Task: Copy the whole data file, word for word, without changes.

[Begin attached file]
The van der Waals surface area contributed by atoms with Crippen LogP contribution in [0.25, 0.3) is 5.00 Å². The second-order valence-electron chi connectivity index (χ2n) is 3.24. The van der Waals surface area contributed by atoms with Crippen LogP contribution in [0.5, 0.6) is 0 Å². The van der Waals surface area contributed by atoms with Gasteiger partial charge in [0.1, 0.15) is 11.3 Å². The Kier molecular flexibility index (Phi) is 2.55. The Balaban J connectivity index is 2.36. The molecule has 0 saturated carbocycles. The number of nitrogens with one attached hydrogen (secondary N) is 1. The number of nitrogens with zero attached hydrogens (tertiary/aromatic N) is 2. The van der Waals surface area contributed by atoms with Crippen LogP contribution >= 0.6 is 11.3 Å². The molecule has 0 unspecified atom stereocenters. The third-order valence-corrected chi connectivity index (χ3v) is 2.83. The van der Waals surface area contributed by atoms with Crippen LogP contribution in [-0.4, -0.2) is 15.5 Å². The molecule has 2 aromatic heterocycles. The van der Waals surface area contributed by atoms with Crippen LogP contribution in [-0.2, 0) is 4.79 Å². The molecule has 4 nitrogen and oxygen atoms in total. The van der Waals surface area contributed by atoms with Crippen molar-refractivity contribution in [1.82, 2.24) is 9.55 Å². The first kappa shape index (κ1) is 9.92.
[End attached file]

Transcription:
The van der Waals surface area contributed by atoms with Crippen LogP contribution in [0.25, 0.3) is 5.00 Å². The second-order valence-electron chi connectivity index (χ2n) is 3.24. The van der Waals surface area contributed by atoms with Crippen LogP contribution in [0.5, 0.6) is 0 Å². The van der Waals surface area contributed by atoms with Gasteiger partial charge in [0.1, 0.15) is 11.3 Å². The Kier molecular flexibility index (Phi) is 2.55. The Balaban J connectivity index is 2.36. The molecule has 0 saturated carbocycles. The number of nitrogens with one attached hydrogen (secondary N) is 1. The number of nitrogens with zero attached hydrogens (tertiary/aromatic N) is 2. The van der Waals surface area contributed by atoms with Crippen LogP contribution >= 0.6 is 11.3 Å². The molecule has 0 unspecified atom stereocenters. The third-order valence-corrected chi connectivity index (χ3v) is 2.83. The van der Waals surface area contributed by atoms with Crippen LogP contribution in [-0.4, -0.2) is 15.5 Å². The molecule has 2 aromatic heterocycles. The van der Waals surface area contributed by atoms with Crippen LogP contribution in [-0.2, 0) is 4.79 Å². The molecule has 4 nitrogen and oxygen atoms in total. The van der Waals surface area contributed by atoms with Crippen molar-refractivity contribution in [1.82, 2.24) is 9.55 Å². The first kappa shape index (κ1) is 9.92.